Criticism on God [Existence of Evil and Free Will]

One of the major arguments proposed against the existence of God in contemporary western philosophy is the problem of evil. It is based upon the inability to reconcile the magnitude of evil in the world with the all-loving nature of God.  John Hick describes the problem from the perspective of its proponent, “If God perfectly loves, God must wish to abolish all evil; and if God is all-powerful, God must be able to abolish all evil. But evil exists; therefore God cannot be both omnipotent and perfectly loving.”

This thus causes difficulty for the Judeo-Christian-Islamic God who possess both qualities of being all-loving and omnipotent. David Hume(1711-1776 C.E, the British philosopher and historian who argued that human knowledge arises only from sense experience) is a proponent of this view and argues that the sheer amount of evil, which may outweigh the good, in the world makes dubious that a deity exists.

The main response to this kind of an argument is known as the Free-Will Defense. It is based on the premise that for God to create self-directly and independent agents like humans, he had to grant a certain amount of freedom to them, and this freedom would inevitably result in human-to-human evil.   It has been proposed that there need not be a contradiction between God creating morally free agents and making it the case that all their actions turn out to be good. But it can be argued that in that case, are the beings really as free as humans?   If all our actions were predestined in this way, there would be a sense in which we would not be free and only an allusion be created thereof. Although God could have created beings of this sort, they would have amounted to mere puppets and not vibrant beings as envisioned by God.

Free Will Defence: 
The primary difficulty with the problem of evil is resolving the apparent conflict between the reality of evil in the world and the claim that God is: Omniscient-All knowing, Omnipotent-All powerful and Wholly Good. One version of the free will defense is to compare the current state of the world with a world in which all actions were good and no evil was possible. It is important here to point out that the good that is being referred to is ‘moral good.’ That is, it is good that is a result of the conscious actions of people. This is distinct from ‘natural good’ or ‘natural evil’ which maybe result from non-human causes. The free will defense (FWD) theorist points out that in order for man to be in a position to do ‘moral good’ he must be ‘significantly free.’  That is, he must be in a position to make a choice between making a morally good or evil action.  Given that in the current world (World-1) human agents are given this freedom, a certain level of moral evil is unavoidable. This world would still be more preferable to a possible World-2 in which there were no free actions (thus no freedom) but all actions performed were entirely good.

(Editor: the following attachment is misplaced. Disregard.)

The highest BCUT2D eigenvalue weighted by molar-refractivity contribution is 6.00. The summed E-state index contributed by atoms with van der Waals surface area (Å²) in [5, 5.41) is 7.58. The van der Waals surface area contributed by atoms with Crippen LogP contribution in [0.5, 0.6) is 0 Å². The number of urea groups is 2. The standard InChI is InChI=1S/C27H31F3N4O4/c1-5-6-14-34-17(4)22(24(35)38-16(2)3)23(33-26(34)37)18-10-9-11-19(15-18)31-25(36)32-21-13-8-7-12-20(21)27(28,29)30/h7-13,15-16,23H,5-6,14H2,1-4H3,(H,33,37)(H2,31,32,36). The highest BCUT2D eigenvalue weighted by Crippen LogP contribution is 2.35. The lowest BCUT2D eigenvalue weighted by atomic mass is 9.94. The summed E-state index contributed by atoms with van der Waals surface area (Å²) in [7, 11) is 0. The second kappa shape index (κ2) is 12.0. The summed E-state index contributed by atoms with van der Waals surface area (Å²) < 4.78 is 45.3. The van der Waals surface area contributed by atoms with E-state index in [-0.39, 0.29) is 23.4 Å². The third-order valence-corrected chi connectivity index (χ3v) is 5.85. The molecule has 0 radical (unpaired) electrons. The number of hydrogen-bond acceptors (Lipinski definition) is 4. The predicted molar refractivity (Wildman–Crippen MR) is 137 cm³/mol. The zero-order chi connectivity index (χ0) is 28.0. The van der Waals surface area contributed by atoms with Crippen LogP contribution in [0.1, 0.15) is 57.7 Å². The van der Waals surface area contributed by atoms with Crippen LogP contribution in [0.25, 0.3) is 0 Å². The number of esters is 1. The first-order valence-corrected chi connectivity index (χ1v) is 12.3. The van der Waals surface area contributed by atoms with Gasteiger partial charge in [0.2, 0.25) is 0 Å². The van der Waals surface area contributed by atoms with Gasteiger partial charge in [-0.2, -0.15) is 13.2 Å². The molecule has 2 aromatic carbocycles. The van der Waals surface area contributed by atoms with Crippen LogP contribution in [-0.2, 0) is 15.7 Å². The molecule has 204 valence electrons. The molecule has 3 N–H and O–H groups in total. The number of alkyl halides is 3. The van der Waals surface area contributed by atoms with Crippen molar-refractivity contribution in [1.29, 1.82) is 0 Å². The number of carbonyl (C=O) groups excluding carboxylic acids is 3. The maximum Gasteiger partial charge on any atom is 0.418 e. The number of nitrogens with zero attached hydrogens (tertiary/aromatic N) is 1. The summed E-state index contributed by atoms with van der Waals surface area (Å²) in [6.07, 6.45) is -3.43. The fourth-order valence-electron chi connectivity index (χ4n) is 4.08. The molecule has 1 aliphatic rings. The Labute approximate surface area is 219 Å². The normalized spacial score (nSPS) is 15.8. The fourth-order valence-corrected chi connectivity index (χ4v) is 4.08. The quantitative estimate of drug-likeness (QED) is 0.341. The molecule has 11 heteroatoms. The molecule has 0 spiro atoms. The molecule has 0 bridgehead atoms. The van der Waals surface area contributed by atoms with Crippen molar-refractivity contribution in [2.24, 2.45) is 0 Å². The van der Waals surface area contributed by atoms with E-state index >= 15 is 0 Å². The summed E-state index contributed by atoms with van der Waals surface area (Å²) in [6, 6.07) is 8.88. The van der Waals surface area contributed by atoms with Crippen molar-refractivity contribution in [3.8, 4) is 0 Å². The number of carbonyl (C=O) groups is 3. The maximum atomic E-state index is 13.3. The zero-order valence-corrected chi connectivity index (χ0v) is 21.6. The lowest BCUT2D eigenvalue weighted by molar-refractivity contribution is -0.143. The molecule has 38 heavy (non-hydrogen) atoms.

A critic of this defense will point out that if God is all-powerful (Omnipotent) then it ought to be in His capacity to create a World-3 in which humans had freedom, yet all their actions turned out to be good.  Thus their actions would be predetermined to be good, yet they would still have the free option of choosing between morally good or bad actions. The agent would have the freedom to choose any action they like; it would just be that whatever choice they made it would turn out to be good. This would entirely be within God’s power since He is omnipotent and is only limited by logical impossibilities.

The challenge for the FWD theorist is to show that Freedom and Causal Determinism are both mutually inconsistent. It can’t both be the case that humans are free agents, and that their actions are causally predetermined. The crucial question is, can God can create any world? Alvin Plantinga attempts to answer this question.  First, he points out that Leibniz was mistaken in thinking that God would have to, and thus did, create the best possible world. Plantinga argues that there can be no such thing as the best possible world, since to any world one more unit of pleasure or goodness can be added to make it even better. Thus it seems implausible to think of the best possible world as existing. This then is one instance when God cannot create any world.

Secondly, he argues that God cannot create a world in which Man is both significantly free, yet his actions are already determined. His proof on this premise has to do with a thought experiment. We can imagine a case in the present world in which we know given certain conditions a person would hypothetically engage in a morally evil action. It would not be impossible for God to create a world that were almost identical the present world, except that the person would then not engage in the evil. Since, to do so would deny him the freedom of individuality and his personality. That is, for God to ensure that he not engage in the evil would deny his freedom. The only other solution is for God to not create the world at all. He argues that for any world God could create, which included freedom, there is at least one action on which Man would go wrong, or else he could not create any world at all, this phenomenon he calls ‘Transworld Depravity’. Therefore, for God to create a world in which humans had moral freedom, the existence of both Good and Evil is necessary.